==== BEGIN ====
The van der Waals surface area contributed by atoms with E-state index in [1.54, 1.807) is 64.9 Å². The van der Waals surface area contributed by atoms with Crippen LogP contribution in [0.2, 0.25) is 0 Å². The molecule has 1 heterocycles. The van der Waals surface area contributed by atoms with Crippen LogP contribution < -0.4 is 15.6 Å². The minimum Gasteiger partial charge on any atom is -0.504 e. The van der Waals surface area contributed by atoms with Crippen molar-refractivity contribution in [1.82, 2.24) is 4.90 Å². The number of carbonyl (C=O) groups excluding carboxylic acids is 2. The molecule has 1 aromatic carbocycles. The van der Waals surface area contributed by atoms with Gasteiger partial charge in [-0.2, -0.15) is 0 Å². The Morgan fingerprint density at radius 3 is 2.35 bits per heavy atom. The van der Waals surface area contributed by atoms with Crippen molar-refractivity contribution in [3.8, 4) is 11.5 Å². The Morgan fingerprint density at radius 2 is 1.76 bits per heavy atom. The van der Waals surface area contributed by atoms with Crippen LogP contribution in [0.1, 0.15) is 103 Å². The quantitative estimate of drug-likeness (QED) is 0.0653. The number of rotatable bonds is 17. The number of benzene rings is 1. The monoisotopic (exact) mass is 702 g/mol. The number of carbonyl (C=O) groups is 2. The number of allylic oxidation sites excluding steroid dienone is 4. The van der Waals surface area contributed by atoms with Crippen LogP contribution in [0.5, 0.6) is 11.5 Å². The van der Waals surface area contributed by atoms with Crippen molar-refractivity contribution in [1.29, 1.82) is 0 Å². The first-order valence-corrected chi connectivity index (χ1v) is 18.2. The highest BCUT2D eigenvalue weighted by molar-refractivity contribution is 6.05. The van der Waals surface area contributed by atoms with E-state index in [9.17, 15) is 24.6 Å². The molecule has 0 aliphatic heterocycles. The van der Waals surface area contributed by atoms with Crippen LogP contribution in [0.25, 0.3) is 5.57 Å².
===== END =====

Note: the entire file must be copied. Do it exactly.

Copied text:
The van der Waals surface area contributed by atoms with E-state index in [1.54, 1.807) is 64.9 Å². The van der Waals surface area contributed by atoms with Crippen LogP contribution in [0.2, 0.25) is 0 Å². The molecule has 1 heterocycles. The van der Waals surface area contributed by atoms with Crippen LogP contribution < -0.4 is 15.6 Å². The minimum Gasteiger partial charge on any atom is -0.504 e. The van der Waals surface area contributed by atoms with Crippen molar-refractivity contribution in [1.82, 2.24) is 4.90 Å². The number of carbonyl (C=O) groups excluding carboxylic acids is 2. The molecule has 1 aromatic carbocycles. The van der Waals surface area contributed by atoms with Gasteiger partial charge in [-0.2, -0.15) is 0 Å². The Morgan fingerprint density at radius 3 is 2.35 bits per heavy atom. The van der Waals surface area contributed by atoms with Crippen molar-refractivity contribution in [3.8, 4) is 11.5 Å². The Morgan fingerprint density at radius 2 is 1.76 bits per heavy atom. The van der Waals surface area contributed by atoms with Crippen LogP contribution in [0.1, 0.15) is 103 Å². The quantitative estimate of drug-likeness (QED) is 0.0653. The number of rotatable bonds is 17. The number of benzene rings is 1. The monoisotopic (exact) mass is 702 g/mol. The number of carbonyl (C=O) groups is 2. The number of allylic oxidation sites excluding steroid dienone is 4. The van der Waals surface area contributed by atoms with Crippen LogP contribution in [0.5, 0.6) is 11.5 Å². The van der Waals surface area contributed by atoms with Crippen molar-refractivity contribution in [1.29, 1.82) is 0 Å². The first-order valence-corrected chi connectivity index (χ1v) is 18.2. The highest BCUT2D eigenvalue weighted by molar-refractivity contribution is 6.05. The van der Waals surface area contributed by atoms with E-state index in [9.17, 15) is 24.6 Å². The molecule has 0 aliphatic heterocycles. The van der Waals surface area contributed by atoms with Crippen LogP contribution in [0.25, 0.3) is 5.57 Å².